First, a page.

The Spike or Victoria College Review 1936
Time there was when the organ grand,
Much proclaimed, lavishly planned—
Sat in his feted, gilded prime,
Prinked and filled with a glory new,
When at the erst-appointed time
Proud he posed to the public's view.
Then out to the organ someone strolled;
(None but a friend could be so bold)
Looked at the keys—the keys were dead:
With faith serene, he bowed his head,
And kissed them with slim finger-tips.
While gazed the organ with parted lips,
There swelled in his breast a queer sweet pang,
And he lifted aloft his voice and sang.
And the organ grand gazed down, gazed down,
Gazed on the elite of the town,
And all had paid their half-a-crown—
Willingly, yes of their own free choice—
To thrill to the sonorous blast of his voice.
Like the zephyr skimming the verdant turf,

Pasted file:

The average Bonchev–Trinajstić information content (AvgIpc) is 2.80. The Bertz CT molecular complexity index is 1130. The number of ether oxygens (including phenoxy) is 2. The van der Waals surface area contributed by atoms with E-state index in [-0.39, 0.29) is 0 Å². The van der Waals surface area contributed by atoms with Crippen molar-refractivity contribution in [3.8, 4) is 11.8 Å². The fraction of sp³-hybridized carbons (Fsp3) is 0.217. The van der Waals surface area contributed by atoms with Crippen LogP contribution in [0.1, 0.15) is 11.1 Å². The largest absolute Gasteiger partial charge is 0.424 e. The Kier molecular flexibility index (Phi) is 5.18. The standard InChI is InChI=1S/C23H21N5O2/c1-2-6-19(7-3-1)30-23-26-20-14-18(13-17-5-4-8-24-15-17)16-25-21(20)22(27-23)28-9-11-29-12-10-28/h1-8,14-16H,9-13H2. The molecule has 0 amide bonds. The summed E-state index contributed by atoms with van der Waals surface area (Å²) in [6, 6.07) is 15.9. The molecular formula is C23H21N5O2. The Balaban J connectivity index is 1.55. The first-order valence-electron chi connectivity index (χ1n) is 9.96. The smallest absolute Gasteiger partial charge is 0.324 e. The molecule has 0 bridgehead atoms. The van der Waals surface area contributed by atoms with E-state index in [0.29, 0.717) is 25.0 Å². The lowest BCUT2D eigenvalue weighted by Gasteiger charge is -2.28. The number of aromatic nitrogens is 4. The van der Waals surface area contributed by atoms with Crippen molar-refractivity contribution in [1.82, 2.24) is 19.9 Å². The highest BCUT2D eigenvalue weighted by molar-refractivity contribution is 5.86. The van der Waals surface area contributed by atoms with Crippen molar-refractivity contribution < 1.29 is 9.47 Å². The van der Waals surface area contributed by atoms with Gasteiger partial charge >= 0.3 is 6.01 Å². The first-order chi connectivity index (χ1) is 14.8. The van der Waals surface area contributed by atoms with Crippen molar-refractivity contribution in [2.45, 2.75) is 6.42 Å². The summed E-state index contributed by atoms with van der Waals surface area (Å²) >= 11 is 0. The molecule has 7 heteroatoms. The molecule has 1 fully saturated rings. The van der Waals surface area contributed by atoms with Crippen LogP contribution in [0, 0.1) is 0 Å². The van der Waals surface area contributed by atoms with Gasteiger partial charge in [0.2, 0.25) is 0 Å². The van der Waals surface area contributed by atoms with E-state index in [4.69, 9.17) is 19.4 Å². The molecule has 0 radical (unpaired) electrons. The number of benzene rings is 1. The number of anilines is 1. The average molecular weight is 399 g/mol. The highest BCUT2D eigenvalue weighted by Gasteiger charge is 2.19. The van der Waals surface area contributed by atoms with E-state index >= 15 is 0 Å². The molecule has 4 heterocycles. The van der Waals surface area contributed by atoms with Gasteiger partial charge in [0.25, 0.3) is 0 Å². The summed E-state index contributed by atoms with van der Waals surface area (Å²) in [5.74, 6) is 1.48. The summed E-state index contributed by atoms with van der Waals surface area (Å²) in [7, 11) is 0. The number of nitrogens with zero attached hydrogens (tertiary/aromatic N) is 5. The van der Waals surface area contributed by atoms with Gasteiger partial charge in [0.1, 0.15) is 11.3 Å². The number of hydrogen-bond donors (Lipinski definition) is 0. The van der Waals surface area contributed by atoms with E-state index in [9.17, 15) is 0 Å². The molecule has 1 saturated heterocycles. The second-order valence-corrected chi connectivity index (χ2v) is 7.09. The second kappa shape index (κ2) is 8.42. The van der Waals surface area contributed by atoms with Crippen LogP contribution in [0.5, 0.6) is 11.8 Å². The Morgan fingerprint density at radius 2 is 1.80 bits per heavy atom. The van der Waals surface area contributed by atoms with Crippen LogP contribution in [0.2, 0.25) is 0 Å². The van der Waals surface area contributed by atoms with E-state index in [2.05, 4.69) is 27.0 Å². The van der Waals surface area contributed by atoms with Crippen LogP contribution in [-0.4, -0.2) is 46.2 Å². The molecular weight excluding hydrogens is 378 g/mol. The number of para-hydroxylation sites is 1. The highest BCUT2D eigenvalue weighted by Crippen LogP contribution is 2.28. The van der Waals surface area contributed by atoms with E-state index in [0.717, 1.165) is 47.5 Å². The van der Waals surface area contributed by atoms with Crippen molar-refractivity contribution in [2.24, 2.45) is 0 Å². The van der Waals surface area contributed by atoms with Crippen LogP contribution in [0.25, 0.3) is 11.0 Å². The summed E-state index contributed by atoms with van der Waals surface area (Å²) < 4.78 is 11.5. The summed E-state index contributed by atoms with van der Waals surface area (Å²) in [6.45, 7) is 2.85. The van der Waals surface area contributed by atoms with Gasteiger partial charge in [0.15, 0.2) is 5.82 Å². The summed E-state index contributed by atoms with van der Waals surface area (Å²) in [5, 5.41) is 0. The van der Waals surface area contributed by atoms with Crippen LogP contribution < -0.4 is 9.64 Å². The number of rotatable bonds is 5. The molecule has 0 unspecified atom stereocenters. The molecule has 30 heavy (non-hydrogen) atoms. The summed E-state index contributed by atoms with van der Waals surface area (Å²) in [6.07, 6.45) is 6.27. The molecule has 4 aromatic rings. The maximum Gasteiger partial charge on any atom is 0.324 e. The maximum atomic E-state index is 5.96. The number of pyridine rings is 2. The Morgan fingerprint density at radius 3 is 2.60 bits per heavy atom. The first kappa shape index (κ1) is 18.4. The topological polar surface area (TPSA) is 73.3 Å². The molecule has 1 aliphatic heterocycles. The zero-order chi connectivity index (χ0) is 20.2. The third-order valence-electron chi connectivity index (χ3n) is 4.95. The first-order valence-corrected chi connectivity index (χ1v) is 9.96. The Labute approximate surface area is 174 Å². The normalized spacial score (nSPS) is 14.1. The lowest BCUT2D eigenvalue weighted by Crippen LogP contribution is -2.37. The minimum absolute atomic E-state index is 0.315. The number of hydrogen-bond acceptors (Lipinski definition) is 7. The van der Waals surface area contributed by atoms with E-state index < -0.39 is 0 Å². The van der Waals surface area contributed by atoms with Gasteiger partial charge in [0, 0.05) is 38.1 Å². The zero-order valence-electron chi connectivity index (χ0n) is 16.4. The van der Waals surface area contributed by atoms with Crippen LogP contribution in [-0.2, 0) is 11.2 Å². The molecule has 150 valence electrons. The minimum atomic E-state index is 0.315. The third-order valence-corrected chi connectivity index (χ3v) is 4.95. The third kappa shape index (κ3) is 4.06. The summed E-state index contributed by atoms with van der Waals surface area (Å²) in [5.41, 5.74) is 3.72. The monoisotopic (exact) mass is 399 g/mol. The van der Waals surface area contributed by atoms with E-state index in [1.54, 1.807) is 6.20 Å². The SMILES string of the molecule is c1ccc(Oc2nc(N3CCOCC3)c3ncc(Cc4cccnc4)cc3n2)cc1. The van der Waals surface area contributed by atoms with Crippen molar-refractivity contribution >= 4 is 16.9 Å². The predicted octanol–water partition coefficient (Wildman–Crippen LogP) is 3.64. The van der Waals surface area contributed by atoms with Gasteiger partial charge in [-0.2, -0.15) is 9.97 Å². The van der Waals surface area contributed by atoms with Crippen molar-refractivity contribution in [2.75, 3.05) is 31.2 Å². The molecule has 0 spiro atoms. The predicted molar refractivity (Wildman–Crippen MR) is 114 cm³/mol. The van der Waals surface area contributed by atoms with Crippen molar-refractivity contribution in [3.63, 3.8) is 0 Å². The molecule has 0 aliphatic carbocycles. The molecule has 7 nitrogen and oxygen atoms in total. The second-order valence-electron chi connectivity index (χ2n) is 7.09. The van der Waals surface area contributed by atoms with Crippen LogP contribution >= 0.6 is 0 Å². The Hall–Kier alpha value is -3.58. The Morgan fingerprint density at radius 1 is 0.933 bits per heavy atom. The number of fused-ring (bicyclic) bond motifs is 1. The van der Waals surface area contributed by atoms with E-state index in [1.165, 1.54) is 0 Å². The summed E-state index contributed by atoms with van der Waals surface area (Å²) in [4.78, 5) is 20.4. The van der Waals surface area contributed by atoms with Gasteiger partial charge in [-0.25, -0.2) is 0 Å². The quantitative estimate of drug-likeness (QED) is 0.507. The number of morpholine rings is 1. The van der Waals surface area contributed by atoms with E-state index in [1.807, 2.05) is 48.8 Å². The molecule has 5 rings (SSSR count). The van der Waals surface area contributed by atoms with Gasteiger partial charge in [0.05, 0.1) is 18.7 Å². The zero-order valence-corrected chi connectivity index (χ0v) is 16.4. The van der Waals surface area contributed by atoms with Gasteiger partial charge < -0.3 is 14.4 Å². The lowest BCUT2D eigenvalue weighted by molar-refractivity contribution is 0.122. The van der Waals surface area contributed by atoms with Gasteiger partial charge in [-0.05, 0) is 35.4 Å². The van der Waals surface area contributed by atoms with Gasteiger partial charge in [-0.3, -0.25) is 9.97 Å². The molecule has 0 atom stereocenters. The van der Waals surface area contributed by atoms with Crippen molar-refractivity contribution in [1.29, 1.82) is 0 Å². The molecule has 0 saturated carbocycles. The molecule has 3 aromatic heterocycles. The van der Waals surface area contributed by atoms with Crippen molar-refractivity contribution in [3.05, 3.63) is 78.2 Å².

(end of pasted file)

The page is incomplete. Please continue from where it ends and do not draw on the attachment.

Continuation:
Or the rolling surge of a mighty surf—
"What you will! Name it!" the organ cried,
And heard, as the dulcet thunder died
The thin, sweet clatter of clamant hands.
* * *
But—what a shock for the organ grand:
Drunk with the sweetness of that hour,
His senses reeled—he had the power,
But not the will, to hold them firm—
And so he wandered for a term
The fragrance of sub-sentience.
He woke—a crowd—turbulent, dense,
And all had paid two bob plus tax
To see pink gods sprawl on their backs.
From up above, a golden glare
Smeared sweatiness on bodies bare;
They rise, the charge, they meet with shock,
Their sticky limbs in hate-hug lock,
And so on, till the organ thought—
"They seek not what their fathers sought!"
So, height abased, and art forgot,
He proudly resigned himself to rot.